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Herbarz Polski translation

Bibersztein herb

The following article is a direct translation from the classic Genealogical and Heraldic reference "Herbarz Polski" by Kasper Niesiecki S.J., (Lipsk) edition 1839-46.

 

There is a red antler of a deer with four gnarled extensions in a field of gold; a similar antler is above the helmet. Altho Paprocki, Okolski, and Bielski have written about this coat of arms, none of them mentions its beginnings, other than that it was brought to Poland from Silesia.

 

In 1420, the Biberszteins were so powerful that Prince Henry Glogowski signed a peace treaty with them.

 

Paprocki reports that Silesian coins were stamped with the Bibersztein coat of arms on one side and with such inscriptions on the other side as: Ulricus Comes in Regenstat, Maria Mater Salvatoris, Caspar Ulricus (1509), and Ernestus in Regenstat Comes.

 

Paprocki also adds that a Count Bibersztein, Fryderyk, contributed a great deal to the victories of the Polish Prince Herman for which he was rewarded with considerable property.

 

Others, such as Bielski, claim that it was Count Jan Bibersztein whom King Henryk Glogowski sent out with an army to take over the provinces of Wielkopolska, but who was defeated by Dobrogost Szamotulski (Cromer, lib. 11, 1310).  The Count then settled in Poland.  Paprocki adds that this Jan was a descendant of the Germans whom King Herman of Poland took prisoner in 1094 having fought off the invading Czechs. Later, he gave them lands to settle, and to the more worthy, more extensive estates.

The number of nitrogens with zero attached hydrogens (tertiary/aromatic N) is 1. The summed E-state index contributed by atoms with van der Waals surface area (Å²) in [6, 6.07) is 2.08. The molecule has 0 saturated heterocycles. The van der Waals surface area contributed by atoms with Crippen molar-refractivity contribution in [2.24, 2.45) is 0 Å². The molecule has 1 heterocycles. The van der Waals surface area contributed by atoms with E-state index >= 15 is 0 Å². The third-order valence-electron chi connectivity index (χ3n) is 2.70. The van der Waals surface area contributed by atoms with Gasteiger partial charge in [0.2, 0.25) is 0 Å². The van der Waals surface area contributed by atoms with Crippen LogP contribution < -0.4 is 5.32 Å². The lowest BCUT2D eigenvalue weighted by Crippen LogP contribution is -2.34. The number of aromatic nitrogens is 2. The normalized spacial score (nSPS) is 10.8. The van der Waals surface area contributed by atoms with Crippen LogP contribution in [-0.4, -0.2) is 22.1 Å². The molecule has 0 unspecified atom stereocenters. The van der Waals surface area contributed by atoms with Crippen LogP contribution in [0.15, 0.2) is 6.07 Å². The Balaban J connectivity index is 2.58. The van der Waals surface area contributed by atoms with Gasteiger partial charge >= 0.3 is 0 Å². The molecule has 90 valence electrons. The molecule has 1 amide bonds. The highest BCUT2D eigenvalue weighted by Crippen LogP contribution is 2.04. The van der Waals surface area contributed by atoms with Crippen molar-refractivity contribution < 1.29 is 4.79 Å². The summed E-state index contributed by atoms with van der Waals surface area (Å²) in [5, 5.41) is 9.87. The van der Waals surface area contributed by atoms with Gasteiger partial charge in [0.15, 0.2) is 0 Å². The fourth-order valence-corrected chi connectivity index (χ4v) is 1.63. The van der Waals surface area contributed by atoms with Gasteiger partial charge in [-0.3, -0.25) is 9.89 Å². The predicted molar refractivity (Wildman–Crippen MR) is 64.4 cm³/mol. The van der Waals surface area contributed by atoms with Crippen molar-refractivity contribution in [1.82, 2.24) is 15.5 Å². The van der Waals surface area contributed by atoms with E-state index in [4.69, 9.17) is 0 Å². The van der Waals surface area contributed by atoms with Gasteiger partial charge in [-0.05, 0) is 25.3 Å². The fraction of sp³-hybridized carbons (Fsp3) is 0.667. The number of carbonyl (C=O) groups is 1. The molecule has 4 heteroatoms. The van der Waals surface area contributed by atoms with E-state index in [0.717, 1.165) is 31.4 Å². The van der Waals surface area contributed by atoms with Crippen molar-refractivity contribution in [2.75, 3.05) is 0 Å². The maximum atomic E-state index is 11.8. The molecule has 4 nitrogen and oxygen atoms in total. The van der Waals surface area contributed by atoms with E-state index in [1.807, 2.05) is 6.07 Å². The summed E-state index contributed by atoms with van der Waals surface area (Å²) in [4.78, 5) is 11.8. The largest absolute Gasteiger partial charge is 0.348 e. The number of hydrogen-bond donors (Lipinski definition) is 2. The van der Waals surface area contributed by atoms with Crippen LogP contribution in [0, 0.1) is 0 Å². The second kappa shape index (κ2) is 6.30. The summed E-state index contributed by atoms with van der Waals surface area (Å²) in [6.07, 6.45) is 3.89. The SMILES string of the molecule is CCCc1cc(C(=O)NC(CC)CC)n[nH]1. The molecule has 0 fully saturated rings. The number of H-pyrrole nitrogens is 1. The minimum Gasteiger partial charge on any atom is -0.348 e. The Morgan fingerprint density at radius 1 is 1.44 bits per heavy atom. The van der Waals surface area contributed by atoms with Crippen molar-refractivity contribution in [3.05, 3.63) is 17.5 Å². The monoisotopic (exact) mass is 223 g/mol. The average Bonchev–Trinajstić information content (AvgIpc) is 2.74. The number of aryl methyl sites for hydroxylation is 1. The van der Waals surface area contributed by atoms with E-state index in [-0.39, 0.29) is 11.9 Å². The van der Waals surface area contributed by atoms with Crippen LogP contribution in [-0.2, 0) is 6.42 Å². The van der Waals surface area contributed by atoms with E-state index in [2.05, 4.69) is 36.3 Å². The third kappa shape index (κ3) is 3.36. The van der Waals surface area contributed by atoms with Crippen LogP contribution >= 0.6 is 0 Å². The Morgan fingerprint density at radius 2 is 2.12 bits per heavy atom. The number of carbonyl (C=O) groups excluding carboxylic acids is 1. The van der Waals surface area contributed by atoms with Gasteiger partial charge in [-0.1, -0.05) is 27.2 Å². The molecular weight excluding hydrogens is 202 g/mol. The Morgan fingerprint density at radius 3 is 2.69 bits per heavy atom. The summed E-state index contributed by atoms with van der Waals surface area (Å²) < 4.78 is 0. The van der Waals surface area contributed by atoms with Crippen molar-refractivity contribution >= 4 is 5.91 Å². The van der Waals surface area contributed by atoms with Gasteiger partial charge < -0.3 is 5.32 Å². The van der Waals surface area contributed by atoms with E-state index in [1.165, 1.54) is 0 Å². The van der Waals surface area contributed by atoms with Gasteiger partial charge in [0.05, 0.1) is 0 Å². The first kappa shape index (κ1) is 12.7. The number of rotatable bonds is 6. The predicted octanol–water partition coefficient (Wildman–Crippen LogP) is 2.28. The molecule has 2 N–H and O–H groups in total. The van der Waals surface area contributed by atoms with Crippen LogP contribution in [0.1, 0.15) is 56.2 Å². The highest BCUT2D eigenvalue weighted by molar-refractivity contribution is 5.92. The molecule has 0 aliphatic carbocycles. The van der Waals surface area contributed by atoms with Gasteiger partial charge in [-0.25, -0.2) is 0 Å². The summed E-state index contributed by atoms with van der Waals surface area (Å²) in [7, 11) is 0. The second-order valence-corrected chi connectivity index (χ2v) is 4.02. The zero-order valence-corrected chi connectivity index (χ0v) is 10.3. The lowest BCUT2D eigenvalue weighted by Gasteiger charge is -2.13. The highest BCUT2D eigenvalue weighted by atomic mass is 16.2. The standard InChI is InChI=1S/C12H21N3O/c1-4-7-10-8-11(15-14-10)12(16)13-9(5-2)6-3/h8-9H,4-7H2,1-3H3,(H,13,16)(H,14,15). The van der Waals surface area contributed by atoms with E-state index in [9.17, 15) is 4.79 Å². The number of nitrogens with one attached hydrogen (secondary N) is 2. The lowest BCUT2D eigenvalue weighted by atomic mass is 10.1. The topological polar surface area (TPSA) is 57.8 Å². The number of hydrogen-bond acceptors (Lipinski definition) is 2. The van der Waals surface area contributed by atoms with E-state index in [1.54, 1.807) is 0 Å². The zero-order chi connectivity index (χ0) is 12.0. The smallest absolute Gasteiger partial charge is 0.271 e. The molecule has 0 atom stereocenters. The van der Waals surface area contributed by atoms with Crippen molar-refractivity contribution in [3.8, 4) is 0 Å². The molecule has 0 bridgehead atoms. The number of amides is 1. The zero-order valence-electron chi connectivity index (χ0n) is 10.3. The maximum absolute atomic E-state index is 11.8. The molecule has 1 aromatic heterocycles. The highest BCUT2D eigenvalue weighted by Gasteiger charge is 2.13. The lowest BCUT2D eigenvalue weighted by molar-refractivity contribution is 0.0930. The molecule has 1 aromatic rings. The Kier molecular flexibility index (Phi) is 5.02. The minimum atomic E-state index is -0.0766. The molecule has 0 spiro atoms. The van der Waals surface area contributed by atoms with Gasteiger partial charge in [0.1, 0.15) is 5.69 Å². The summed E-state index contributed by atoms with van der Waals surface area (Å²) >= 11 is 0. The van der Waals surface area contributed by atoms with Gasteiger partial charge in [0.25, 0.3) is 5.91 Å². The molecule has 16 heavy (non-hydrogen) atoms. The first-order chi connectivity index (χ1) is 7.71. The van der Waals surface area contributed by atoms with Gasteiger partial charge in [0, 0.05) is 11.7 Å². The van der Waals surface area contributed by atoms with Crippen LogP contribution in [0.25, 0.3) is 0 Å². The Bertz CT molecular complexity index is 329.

Krasicki notes that there is to this day an estate named Bibersztein in Switzerland. There are several in Germany and, among others in Silesia, there is the family Marszal Bibersztein. August III appointed one of them the postmaster general in Warsaw.   However, the coat of arms of the Marszals is not the antler of a deer but SZACHOWNICA.

 

Other families claiming the Bibersztein coat of arms:

 

Bialkowski, Blonski, Boiszewski, Kazimirski, Jazwiecki, Sebienski

 

Copyright © 1986 Josephine M. Piegzik. Used by permission. This article originally appeared in Polish Genealogical Society Newsletter (Vol. 8, No. 1, Spring 1986), the journal of the Polish Genealogical Society (of America).

  
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